It’s notable that neither channel uses any camera tricks or fancy presentation. EpicMealTime and FPSRussia don’t compete in the category of artistic YouTube videos, by the likes of Julian Smith or MysteryGuitarMan. The nature of EpicMealTime and FPSRussia’s videos demands a raw, in-your-face style, and that’s exactly what the two channels deliver, week after week.

Kyle Myers' gun displays play into another primal interest

Even when EpicMealTime posted a zombie-themed video with longer storytelling sections, their audience rebelled with thousands of “dislikes” and negative comments. The average EpicMealTime fan wasn’t interested in longer-format creative material.  They wanted classic EpicMealTime: pure entertainment.

If the reception of EpicMealTime and FPSRussia is any indication, there’s potential for any number of up-an-coming YouTubers to build their own audiences based on this “pure entertainment” model. If that happens, these channels would be like the Spike TV of YouTube, appealing to the basic instincts of viewers. While it won’t win many awards, material like this ensures that YouTube will always be a place where anything can be broadcast, and where anyone can find an audience.

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What do you think of these YouTube channels? Are you a fan, or do you feel they’re harming YouTube’s credibility? Would you describe the videos as crass or entertaining? Sound off in the comments, and check out some of my other articles about prominent YouTubers:

YouTuber Spotlight Archive:

Philip DeFranco | Freddie WongToby TurnerJulian Smith | MysteryGuitarMan

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10 responses to “EpicMealTime, FPSRussia and the Secret to Mass Appeal on YouTube

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  7. To reply to your final point – Are these two entrepreneurs harming Youtube’s credability? Not really. To be honest, I don’t think Youtube has any credability to be harmed.

    As you point out, the teams involved in making these videos have tapped into their target audiences very astutely. They deserve the success they are experiencing – Let’s face it, videos of the quality these guy are producing don’t make themselves: this is a lot of hard work (And considerable fun as well I’m sure).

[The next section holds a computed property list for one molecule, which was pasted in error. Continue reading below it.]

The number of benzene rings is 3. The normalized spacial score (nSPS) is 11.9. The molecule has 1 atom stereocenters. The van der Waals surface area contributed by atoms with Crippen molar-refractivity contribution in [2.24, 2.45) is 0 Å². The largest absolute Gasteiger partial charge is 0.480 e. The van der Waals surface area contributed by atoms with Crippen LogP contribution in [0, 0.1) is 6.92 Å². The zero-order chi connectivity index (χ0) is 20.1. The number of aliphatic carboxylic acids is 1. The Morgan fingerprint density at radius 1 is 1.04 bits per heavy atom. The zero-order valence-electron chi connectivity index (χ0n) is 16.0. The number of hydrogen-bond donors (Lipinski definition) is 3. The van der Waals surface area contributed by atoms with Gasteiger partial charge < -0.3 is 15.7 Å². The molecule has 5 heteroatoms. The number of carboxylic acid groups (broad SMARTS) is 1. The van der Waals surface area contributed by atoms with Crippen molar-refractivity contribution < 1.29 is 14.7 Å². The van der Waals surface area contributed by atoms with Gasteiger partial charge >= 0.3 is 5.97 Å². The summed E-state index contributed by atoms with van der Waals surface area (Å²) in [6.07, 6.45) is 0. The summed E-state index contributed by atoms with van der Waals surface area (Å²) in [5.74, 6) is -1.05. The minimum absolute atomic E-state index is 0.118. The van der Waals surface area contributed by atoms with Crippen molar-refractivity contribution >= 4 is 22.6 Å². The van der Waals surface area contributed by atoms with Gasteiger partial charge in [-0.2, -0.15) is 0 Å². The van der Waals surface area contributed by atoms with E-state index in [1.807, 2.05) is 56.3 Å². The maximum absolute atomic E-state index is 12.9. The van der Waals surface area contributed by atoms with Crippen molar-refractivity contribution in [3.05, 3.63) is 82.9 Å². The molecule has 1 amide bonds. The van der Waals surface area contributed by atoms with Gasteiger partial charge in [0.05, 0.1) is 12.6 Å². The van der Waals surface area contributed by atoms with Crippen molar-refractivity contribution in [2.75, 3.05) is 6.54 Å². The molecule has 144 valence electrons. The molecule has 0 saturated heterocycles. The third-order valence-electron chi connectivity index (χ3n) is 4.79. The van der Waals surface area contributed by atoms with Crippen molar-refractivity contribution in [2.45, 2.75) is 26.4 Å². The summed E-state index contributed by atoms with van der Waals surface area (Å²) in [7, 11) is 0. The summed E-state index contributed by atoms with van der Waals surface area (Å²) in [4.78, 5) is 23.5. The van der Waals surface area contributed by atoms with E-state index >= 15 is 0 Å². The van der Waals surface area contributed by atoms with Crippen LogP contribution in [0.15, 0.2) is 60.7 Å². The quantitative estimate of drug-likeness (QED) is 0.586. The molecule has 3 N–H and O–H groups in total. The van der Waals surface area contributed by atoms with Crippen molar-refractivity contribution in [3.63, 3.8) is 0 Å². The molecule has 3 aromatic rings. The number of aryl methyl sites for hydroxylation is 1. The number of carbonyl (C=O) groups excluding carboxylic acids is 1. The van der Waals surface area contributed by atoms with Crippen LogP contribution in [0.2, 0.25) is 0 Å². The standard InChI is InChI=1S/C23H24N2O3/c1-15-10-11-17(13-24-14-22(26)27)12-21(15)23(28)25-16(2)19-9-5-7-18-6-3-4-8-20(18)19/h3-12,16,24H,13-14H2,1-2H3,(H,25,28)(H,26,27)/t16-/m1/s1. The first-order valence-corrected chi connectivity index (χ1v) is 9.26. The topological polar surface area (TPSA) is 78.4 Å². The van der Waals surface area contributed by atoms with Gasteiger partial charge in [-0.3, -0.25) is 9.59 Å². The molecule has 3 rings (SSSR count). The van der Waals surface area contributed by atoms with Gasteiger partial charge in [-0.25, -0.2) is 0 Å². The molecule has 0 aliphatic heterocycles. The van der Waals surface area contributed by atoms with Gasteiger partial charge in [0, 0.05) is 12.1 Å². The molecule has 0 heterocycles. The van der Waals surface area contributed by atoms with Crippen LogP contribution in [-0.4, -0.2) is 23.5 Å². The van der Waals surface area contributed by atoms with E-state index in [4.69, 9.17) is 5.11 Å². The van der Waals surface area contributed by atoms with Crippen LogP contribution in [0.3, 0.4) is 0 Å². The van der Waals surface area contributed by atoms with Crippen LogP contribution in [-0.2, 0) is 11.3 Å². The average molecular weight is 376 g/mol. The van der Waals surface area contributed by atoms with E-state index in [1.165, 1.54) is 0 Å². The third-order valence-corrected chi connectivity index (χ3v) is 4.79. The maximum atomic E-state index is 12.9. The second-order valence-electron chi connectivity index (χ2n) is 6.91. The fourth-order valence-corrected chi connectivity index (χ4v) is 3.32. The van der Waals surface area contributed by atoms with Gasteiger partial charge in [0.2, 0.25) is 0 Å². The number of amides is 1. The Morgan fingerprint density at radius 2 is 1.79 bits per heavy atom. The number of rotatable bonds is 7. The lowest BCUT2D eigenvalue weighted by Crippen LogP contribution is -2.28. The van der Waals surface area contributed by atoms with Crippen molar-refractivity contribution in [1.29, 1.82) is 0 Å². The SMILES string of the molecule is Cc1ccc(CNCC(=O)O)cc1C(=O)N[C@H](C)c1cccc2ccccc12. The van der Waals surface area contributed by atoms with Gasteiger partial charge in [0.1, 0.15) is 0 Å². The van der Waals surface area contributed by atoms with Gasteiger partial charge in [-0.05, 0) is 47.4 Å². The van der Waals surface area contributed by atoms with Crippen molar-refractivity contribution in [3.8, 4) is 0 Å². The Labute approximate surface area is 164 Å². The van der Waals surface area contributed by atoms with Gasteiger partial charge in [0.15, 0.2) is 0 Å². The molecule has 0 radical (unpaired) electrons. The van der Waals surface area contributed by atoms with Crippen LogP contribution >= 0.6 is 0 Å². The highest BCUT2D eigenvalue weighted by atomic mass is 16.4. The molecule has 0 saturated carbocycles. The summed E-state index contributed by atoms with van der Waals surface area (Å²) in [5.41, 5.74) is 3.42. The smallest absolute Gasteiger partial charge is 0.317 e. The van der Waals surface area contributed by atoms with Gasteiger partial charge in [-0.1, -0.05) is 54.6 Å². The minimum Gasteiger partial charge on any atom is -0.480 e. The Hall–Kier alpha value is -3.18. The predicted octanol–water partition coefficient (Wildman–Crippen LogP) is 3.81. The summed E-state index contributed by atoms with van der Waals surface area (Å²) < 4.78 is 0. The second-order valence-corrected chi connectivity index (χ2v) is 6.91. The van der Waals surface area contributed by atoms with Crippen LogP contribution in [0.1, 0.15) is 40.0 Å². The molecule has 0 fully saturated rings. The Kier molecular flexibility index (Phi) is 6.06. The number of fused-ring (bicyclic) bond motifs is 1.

They almost certainly won’t last forever, but everyone is entitled to try and we should applaud those who do!

    • You’re right, the two channels aren’t harming YouTube’s credibility, but I disagree that YouTube doesn’t have any credibility to be harmed. The platform has almost infinite potential to spawn new content creators and help them distribute their work. Before YouTube, it was very difficult for filmmakers, comedians, etc. to break into the business. There’s freedom there, and yes, lower standards than on television.

      That doesn’t mean, however, that anything goes. YouTube isn’t a place for pornography, uber-violence or other less tasteful genres. In fact, compared to those types of content, FPSRussia and EpicMealTime are saintly. The two channels simply represent a small fraction of more “primal” content on YouTube, a site I think will slowly become more professional and institutionalized as time goes one, accumulating credibility as it goes.

      • While I agree with your comments about the part Youtube can play in giving a first foothold for those wanting to reach a wider audience, that’s not the same a Youtube having any credability itself.

        As for Youtube not being the place for certain types of content, I don’t know which Youtube you’ve been searching… I’ll not spoil this blog with the kinds of things you wouldn’t want your children seeing, but suffice it to say, were the UK government to go ahead (as has been suggested) with blocking sites containing child unfriendly content, Youtube would be in the bit-bucket along with all the rest. Think of a word you don’t want your children searching for, type it into Youtube’s search bar, then see if you can remember how to activate the site blocker on your broadband…

        Fundamentally Youtube is an advertising vehicle. The videos people supply are simply the bait in Google’s trap. If some of the bait is particularly good (as is the case with these two examples) then that’s a bonus, but that’s not why Google bought Youtube. The credability extends only that far… i.e. The distance between the download starting and the first ad…